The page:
To the delight of enthusiasts of the famous physicist, in December 2014 a set of personal documents by Albert Einstein (1879-1955) – letters, diaries, postcards – was put online through the project. The Digital Einstein Papers.
In addition to high science and the proverbially Einsteinian genius, among the high points of dignity and wisdom contained in the approximately 5,000 documents, there is a letter from November 1911, addressed to colleague Marie Curie (1867-1934), pioneer of the radioactivity research.
She was about to receive her second Nobel Prize, in chemistry – eight years after sharing the Nobel Prize in Physics with her husband, Pierre Curie. At the moment, however, she had suddenly found herself embroiled in a media scandal – what would now be called a shitstorm – when a newspaper with a large circulation trumpeted the surprising news that the Polish-born Frenchwoman had a lover.
A widow for five years, she had a romantic relationship with fellow physicist Paul Langevin, a former doctoral student of Pierre Curie and also a friend of Einstein. Despite being separated, he was technically still married, and the domestic storm became public when the physicist’s wife handed over to the media the love letters between Langevin and her renowned colleague, five years his senior.
“Leave the garbage to the reptiles”
When the matter came to light, Curie, Langevin and 20 other leading researchers were meeting at an elite conference in Brussels. However, upon returning to Paris, she was met by a mob who surrounded and stoned her home, terrorizing her and her two daughters, then seven and 14 years old. The three had to protect themselves, staying temporarily at a friend’s house.
While Marie Curie’s spectacular work as a scientist should have been the sole focus of attention at that time – as well as being the first woman to receive the prestigious award, she is to this day the only person to have been laureate in two separate scientific fields – the morbid curiosity, fueled by a good dose of xenophobia, was greater than anything.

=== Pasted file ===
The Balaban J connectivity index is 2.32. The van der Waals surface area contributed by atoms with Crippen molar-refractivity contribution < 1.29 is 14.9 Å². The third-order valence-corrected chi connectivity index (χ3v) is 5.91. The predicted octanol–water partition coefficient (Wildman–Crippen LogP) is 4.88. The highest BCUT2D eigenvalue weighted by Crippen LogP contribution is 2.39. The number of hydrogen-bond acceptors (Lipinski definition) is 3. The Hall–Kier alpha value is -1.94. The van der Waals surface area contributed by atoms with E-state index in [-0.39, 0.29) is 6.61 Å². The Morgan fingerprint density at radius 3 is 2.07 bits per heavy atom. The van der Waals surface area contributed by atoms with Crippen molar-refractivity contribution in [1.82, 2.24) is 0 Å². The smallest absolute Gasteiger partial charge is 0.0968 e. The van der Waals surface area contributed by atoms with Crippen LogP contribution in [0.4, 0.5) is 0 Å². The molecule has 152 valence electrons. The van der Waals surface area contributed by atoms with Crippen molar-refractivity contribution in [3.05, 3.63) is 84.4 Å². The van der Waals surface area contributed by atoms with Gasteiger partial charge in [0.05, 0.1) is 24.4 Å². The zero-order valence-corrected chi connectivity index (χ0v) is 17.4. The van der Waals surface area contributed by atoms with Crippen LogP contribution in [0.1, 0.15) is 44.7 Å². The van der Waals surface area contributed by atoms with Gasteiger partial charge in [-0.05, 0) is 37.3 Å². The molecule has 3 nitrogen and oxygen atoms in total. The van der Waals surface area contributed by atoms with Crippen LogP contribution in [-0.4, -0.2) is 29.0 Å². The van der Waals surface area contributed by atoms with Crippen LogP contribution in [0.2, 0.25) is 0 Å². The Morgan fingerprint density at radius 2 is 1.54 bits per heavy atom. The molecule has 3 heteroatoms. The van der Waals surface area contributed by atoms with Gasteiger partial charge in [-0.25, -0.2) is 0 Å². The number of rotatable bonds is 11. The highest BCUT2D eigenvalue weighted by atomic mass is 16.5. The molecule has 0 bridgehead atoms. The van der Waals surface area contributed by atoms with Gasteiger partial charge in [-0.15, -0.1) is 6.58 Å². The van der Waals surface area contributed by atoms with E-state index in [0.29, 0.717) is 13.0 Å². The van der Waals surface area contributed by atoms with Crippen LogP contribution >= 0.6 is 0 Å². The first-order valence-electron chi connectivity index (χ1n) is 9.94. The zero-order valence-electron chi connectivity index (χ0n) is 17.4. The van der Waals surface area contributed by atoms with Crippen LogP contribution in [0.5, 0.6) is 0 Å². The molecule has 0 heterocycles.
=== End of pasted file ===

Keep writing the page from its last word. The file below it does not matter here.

In the midst of this personal turmoil, a letter from Albert Einstein reached Marie Curie, dated November 23, 1911. They had both met at the recent Belgian conference, and their mutual sympathy had been immediate. Indignant with the behavior of the press, he took the initiative to offer words of support to his colleague.
“Highly esteemed Mme. Curie!
Don’t laugh at me for writing to you without having anything sensible to say. But I am so infuriated by the infamous way in which the public currently dares to take care of itself, that I absolutely need to express this feeling. But I am convinced that you despise this mob just as much, whether they feign hypocritical respect or try to sate your greed for sensationalism through yourself!
I feel compelled to tell you how much I learned to admire your intellect, your tenacity, your honesty, and that I consider myself fortunate to have met you personally in Brussels. Those who do not count among the reptiles will continue to be happy to have personalities like you and Langevin among us, real human beings, whose contact makes us happy. If the mob is still busy with the lady, just don’t read that rubbish, but leave it to the reptile it’s made for.
Kindest regards to you, Langevin and Perrin, from your dedicated
It is difficult to imagine a wiser and more effective recipe for dealing with trolls, haters, shitstorms and other ills that afflict contemporary social networks. The message ends with a postscript whose meaning is perhaps only transparent to those most versed in physics:
“PS: I determined the statistical law of motion of the diatomic molecule in the Planck radiation field through an amusing joke, naturally assuming that the motion of the structure proceeds according to the laws of conventional mechanics. My hope that this law will be the which is valid in reality, however, is greatly reduced.”
As is often the case, the false popular outrage was soon forgotten. Langevin extrajudicially settled the situation with his wife; Curie confirmed to the Swedish Academy that she would attend the awarding of the Nobel, which went off without incident.
Grateful for such sincere and spontaneous support, the scientist established a close friendship with Einstein. They both vacationed together with their children in the summer of 1913. She would later oppose the anti-German sentiments still present after World War I, pressing for him to give a conference in Paris in 1922.
During a posthumous tribute to Marie Salomea Skłodowska–Curie at the Roerich Museum in New York in 1935 – she had died in July of the previous year – Einstein declared: “I came to admire her human greatness to an ever greater degree. Her strength, her purity of will, its austerity with itself, its objectivity, its incorruptible judgment: all this was of a class which is seldom found united in a single individual.”
He concluded: “If a small part of Madame Curie’s strength of character and devotion were alive in European intellectuals, Europe would have a brighter future.”